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Template Method Pattern Tutorial with Java Examples

Learn the Template Method Design Pattern with easy Java source code examples as James Sugrue continues his design patterns tutorial series, Design Patterns Uncovered

Today's pattern is the Template Method pattern, which defines a stub for an algorithm, deferring some implementation steps to subclasses.

Template in the Real World 

The Template Method pattern is used when two or more implementations of a similar algorithm exist. In the real world templates are used all the time: for architectural plans, and throughout the engineering domain. A template plan may be defined which is then built on with further variations. For example, a basic house plan can have many variations such as adding an extensions or using a different heating system.

Design Patterns Refcard
For a great overview of the most popular design patterns, DZone's Design Patterns Refcard is the best place to start. 

The Template Pattern

The Template Method pattern is known as a behavioural pattern,as it's used to manage algorithms, relationships and responsibilities between objects. Thedefinition of Template Method provided in the original Gang of Four book on DesignPatterns states: 

Defines the skeleton of an algorithm in a method, deferring some steps to subclasses. Template Method lets subclasses redefine certain steps of an algorithm without changing the algorithms structure.

In practice, the Template Method pattern is quite simple - let's look at a class diagram representation

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The AbstractClass contains the templateMethod(), which should be made final so that it cannot be overridden. This template method makes use of other operations available in order to run the algorithm, but is decoupled for the actual implementation of these methods. All operations used by this template method are made abstract, so their implementation is deferred to subclasses.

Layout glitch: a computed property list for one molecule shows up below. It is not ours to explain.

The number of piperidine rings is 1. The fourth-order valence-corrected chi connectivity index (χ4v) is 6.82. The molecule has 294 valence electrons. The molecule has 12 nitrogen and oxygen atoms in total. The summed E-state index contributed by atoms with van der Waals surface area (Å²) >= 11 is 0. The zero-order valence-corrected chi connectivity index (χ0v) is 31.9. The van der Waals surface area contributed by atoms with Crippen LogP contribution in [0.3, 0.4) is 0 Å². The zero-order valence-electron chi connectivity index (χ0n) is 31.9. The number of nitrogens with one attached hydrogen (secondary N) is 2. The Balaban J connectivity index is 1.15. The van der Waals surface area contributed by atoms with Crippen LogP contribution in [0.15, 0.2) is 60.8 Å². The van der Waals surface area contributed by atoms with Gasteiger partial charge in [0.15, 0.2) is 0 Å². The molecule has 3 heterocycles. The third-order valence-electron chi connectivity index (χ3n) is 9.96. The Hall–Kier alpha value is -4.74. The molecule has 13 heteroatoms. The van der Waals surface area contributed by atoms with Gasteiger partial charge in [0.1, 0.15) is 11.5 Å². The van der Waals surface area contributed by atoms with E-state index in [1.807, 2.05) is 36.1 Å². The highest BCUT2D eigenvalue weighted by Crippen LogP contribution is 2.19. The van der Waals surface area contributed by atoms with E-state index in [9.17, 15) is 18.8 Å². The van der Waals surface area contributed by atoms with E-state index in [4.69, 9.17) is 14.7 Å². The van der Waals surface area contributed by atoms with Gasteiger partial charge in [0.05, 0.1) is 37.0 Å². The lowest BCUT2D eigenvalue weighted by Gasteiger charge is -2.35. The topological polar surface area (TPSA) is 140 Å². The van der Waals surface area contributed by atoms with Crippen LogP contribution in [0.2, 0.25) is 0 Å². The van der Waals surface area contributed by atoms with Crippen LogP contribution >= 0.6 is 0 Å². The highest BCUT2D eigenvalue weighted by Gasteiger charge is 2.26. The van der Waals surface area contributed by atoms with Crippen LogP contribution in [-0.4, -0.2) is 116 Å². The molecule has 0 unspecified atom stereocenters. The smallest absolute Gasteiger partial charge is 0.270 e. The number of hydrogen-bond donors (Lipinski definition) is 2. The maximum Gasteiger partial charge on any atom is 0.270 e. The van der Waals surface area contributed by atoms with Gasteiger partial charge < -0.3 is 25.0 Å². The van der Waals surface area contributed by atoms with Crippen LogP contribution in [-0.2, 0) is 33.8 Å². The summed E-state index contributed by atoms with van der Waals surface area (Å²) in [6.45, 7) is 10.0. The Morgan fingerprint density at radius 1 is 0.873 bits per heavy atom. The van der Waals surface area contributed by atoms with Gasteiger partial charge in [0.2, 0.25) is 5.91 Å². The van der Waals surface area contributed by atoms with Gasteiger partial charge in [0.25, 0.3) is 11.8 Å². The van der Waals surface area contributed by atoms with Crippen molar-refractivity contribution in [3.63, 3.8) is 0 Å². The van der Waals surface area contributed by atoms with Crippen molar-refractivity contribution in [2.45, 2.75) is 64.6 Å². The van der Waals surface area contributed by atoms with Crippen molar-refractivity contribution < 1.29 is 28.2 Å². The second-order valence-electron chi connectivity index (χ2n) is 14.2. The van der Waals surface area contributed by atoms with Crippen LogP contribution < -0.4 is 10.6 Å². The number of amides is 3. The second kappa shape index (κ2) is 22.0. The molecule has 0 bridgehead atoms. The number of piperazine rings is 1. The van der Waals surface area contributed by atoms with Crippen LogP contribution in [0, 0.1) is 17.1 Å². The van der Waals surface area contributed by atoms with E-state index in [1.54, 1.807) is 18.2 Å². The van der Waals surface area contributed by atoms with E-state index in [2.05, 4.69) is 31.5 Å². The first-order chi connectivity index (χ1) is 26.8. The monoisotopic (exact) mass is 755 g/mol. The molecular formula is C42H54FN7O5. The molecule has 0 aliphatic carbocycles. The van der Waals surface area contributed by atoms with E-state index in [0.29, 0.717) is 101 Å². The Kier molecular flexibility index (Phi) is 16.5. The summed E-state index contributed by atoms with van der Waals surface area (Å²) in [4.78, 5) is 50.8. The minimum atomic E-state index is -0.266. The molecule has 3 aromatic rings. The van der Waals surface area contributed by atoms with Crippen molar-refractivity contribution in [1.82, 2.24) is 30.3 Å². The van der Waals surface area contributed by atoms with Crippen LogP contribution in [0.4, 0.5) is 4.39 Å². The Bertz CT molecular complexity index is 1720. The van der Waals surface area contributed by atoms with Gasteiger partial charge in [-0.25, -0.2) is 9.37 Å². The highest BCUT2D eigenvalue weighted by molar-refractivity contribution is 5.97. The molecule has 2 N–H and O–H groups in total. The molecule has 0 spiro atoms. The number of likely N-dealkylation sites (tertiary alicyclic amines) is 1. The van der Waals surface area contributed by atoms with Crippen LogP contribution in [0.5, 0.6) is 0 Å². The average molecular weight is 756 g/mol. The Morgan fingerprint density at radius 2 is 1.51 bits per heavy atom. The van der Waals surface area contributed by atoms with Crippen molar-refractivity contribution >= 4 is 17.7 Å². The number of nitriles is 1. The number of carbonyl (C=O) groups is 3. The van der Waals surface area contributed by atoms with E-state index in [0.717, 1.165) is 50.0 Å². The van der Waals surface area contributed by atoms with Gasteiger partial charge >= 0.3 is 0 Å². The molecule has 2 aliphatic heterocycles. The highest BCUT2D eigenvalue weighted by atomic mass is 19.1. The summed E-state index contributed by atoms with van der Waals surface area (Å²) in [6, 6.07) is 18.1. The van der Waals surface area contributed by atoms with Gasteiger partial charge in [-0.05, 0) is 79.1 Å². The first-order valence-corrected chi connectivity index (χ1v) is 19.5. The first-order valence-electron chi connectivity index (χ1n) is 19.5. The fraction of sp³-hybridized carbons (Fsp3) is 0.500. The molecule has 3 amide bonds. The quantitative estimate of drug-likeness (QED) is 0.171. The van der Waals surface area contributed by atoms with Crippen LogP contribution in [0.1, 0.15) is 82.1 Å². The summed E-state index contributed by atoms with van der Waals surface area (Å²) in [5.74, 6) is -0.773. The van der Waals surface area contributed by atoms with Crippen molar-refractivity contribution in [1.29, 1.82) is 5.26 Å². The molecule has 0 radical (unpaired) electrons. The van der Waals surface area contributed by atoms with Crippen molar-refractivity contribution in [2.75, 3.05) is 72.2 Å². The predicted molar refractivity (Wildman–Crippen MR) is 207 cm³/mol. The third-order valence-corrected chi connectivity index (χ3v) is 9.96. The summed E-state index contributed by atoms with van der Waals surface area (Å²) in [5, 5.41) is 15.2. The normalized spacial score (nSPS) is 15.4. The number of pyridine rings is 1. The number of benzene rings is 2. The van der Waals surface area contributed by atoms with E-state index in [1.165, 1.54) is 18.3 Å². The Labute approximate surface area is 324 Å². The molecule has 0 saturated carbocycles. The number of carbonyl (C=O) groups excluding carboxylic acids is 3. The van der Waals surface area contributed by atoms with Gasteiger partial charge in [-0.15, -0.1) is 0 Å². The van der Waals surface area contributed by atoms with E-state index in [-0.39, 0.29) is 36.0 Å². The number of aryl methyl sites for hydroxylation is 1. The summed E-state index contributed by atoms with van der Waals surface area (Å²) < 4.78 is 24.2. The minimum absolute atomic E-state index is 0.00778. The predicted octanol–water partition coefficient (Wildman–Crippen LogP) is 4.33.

The ConcreteClass implements all the operations required by the templateMethod that were defined as abstract in the parent class. There can be many different ConcreteClasses. 

The Template Method pattern makes use of the Hollywood Principle: Don't call us, we'll call you. The template method in the parent class controls the overall process, "calling" subclass methods when necessary. The Hollywood principle avoids low level components depending on high level components, and instead give these low level classes (ConcreteClass) a way of hooking into the parent class (AbstractClass). 

When broken down, there are four different types of methods used in the parent class: 

  • Concrete methodsStandard complete methods that are useful to the subclasses. These methods are usually utiity methods.
  • Abstract methodsMethods containing no implementation that must be implemented in subclasses.
  • Hook methodsMethods containing a default implementation that may be overidden in some classes. Hook methods are intended to be overridden, concrete methods are not.